As an update to this review. Delta announced today (May 2, 2013) that on flights between JFK and SFO & LAX that Economy Comfort passengers will receive free beer, wine, and spirits, a free premium snack, and a complimentary newspaper. These transcontinental flights are usually flown on 757’s and occasionally 767’s, and 737’s. With these new upgrades to Economy Comfort on these two routes I probably would not choose the exit row over Economy Comfort. However, on all other routes I think the exit rows seats have more space and therefore more comfortable. In addition, there is a difference between Economy Comfort and preferred seating with Delta. Outside the exit row (which is considered preferred seating) the only advantage of preferred seats is they are closer to the front of the plane. They have the same seat pitch and width as the rest of economy.

exit row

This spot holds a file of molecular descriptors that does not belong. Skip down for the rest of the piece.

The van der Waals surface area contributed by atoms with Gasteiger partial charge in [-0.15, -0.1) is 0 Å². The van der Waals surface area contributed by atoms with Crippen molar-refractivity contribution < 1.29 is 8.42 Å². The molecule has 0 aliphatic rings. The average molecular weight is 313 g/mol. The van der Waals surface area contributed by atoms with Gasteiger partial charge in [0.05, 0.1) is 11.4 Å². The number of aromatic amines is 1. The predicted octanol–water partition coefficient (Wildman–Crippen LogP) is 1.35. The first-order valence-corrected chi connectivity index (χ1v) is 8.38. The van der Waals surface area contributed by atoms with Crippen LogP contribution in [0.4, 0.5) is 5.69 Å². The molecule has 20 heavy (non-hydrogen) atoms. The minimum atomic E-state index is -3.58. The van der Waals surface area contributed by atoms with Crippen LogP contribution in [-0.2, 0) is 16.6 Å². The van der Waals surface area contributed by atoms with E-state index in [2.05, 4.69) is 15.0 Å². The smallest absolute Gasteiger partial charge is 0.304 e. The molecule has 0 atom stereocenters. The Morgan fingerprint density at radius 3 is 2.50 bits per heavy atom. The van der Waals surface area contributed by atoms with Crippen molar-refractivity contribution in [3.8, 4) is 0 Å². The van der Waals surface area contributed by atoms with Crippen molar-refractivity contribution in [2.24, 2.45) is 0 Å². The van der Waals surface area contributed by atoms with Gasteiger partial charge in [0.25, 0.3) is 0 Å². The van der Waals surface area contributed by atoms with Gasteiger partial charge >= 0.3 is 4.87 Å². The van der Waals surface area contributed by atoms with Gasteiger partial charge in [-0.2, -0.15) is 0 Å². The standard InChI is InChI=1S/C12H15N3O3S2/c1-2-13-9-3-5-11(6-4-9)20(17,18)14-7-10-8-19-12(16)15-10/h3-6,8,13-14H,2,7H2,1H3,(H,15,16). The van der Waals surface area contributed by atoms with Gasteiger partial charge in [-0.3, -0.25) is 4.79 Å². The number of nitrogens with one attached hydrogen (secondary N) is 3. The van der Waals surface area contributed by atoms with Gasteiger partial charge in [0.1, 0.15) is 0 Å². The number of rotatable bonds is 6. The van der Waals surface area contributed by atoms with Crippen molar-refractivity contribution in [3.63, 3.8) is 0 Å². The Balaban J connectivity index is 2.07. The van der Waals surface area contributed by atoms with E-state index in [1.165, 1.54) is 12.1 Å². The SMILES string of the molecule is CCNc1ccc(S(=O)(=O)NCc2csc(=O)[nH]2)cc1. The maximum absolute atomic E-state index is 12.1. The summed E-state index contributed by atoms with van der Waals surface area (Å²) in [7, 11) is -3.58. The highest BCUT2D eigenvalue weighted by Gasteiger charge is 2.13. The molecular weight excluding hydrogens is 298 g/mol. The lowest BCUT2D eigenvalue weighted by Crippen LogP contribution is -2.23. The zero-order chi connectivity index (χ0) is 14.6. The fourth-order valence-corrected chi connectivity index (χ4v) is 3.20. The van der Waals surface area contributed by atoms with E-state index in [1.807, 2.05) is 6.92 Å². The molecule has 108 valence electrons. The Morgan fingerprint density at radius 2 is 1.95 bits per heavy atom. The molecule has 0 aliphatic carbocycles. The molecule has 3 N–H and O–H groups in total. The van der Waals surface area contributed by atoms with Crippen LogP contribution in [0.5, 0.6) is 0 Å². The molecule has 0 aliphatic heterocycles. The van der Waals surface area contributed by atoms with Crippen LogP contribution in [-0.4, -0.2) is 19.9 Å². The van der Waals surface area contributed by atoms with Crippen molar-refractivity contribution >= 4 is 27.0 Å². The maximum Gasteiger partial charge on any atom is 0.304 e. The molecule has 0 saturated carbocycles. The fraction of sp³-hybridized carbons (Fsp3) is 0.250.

As a further update, I flew from SAN to JFK yesterday (May 6th) on a 737-800 and based on my own advice sat in the exit row and not Economy Comfort. There are two exit rows (17 & 18) on this aircraft and I sat in the second row aisle (18D). Unlike the Airbuses, the armrests on the these exit row seats are immovable (do not raise). Luckily the seat next to me was free so I had space to put some personal items there, otherwise I would have felt cramped. There is, however, plenty of leg room (more than the rest of Economy Comfort – including the bulkhead). This plane, like the one I reviewed earlier did not have personal entertainment or live TV. Just overhead entertainment. The screen was far from row 18 so it was hard to watch. My seat did not recline, but the window seat did (I think mine was just broken). I did not see anyone in row 17 recline their seats, so they may not recline (typical of first exit row). Delta has changed their breakfast yogurt. It is still $4.99, but now instead of a large yogurt it is a bag with Blueberry Greek yogurt, cranberry/almond breakfast bar, and a banana. None of these were particularly good (banana was green). I liked their old yogurt. This aircraft had Wifi and blankets (which are located in the overheads at the exit row). The flight time was just under 5 hours and we landed a few minutes early.